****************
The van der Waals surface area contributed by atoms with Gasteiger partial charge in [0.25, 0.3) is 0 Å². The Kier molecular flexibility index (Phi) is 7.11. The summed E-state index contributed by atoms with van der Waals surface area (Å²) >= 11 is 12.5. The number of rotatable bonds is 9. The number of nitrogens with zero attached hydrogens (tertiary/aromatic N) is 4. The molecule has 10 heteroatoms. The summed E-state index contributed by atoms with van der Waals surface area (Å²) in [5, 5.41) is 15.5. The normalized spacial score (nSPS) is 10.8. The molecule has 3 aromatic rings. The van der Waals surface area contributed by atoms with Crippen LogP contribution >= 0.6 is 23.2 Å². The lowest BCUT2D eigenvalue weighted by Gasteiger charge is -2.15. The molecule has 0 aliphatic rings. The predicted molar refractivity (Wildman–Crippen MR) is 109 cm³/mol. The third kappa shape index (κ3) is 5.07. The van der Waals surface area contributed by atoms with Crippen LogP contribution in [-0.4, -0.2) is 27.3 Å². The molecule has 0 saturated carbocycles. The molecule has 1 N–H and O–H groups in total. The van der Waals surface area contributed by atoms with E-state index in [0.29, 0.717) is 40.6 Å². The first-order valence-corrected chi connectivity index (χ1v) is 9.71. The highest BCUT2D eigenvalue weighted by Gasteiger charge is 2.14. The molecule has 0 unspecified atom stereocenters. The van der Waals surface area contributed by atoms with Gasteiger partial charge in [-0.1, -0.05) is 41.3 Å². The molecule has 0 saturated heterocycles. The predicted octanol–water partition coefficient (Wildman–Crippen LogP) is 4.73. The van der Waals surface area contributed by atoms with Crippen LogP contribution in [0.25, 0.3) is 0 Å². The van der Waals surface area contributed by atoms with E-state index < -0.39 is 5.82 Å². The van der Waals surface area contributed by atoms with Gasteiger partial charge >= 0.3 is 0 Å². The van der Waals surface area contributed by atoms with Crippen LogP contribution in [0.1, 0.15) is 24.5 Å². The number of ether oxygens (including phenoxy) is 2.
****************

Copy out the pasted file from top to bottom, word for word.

The van der Waals surface area contributed by atoms with Gasteiger partial charge in [0.25, 0.3) is 0 Å². The Kier molecular flexibility index (Phi) is 7.11. The summed E-state index contributed by atoms with van der Waals surface area (Å²) >= 11 is 12.5. The number of rotatable bonds is 9. The number of nitrogens with zero attached hydrogens (tertiary/aromatic N) is 4. The molecule has 10 heteroatoms. The summed E-state index contributed by atoms with van der Waals surface area (Å²) in [5, 5.41) is 15.5. The normalized spacial score (nSPS) is 10.8. The molecule has 3 aromatic rings. The van der Waals surface area contributed by atoms with Crippen LogP contribution >= 0.6 is 23.2 Å². The lowest BCUT2D eigenvalue weighted by Gasteiger charge is -2.15. The molecule has 0 aliphatic rings. The predicted molar refractivity (Wildman–Crippen MR) is 109 cm³/mol. The third kappa shape index (κ3) is 5.07. The van der Waals surface area contributed by atoms with Crippen LogP contribution in [-0.4, -0.2) is 27.3 Å². The molecule has 0 saturated carbocycles. The molecule has 1 N–H and O–H groups in total. The van der Waals surface area contributed by atoms with E-state index in [0.29, 0.717) is 40.6 Å². The first-order valence-corrected chi connectivity index (χ1v) is 9.71. The highest BCUT2D eigenvalue weighted by Gasteiger charge is 2.14. The molecule has 0 unspecified atom stereocenters. The van der Waals surface area contributed by atoms with Gasteiger partial charge in [-0.1, -0.05) is 41.3 Å². The molecule has 0 saturated heterocycles. The predicted octanol–water partition coefficient (Wildman–Crippen LogP) is 4.73. The van der Waals surface area contributed by atoms with Crippen LogP contribution in [0.25, 0.3) is 0 Å². The van der Waals surface area contributed by atoms with E-state index < -0.39 is 5.82 Å². The van der Waals surface area contributed by atoms with Gasteiger partial charge >= 0.3 is 0 Å². The van der Waals surface area contributed by atoms with Crippen LogP contribution in [0.1, 0.15) is 24.5 Å². The number of ether oxygens (including phenoxy) is 2.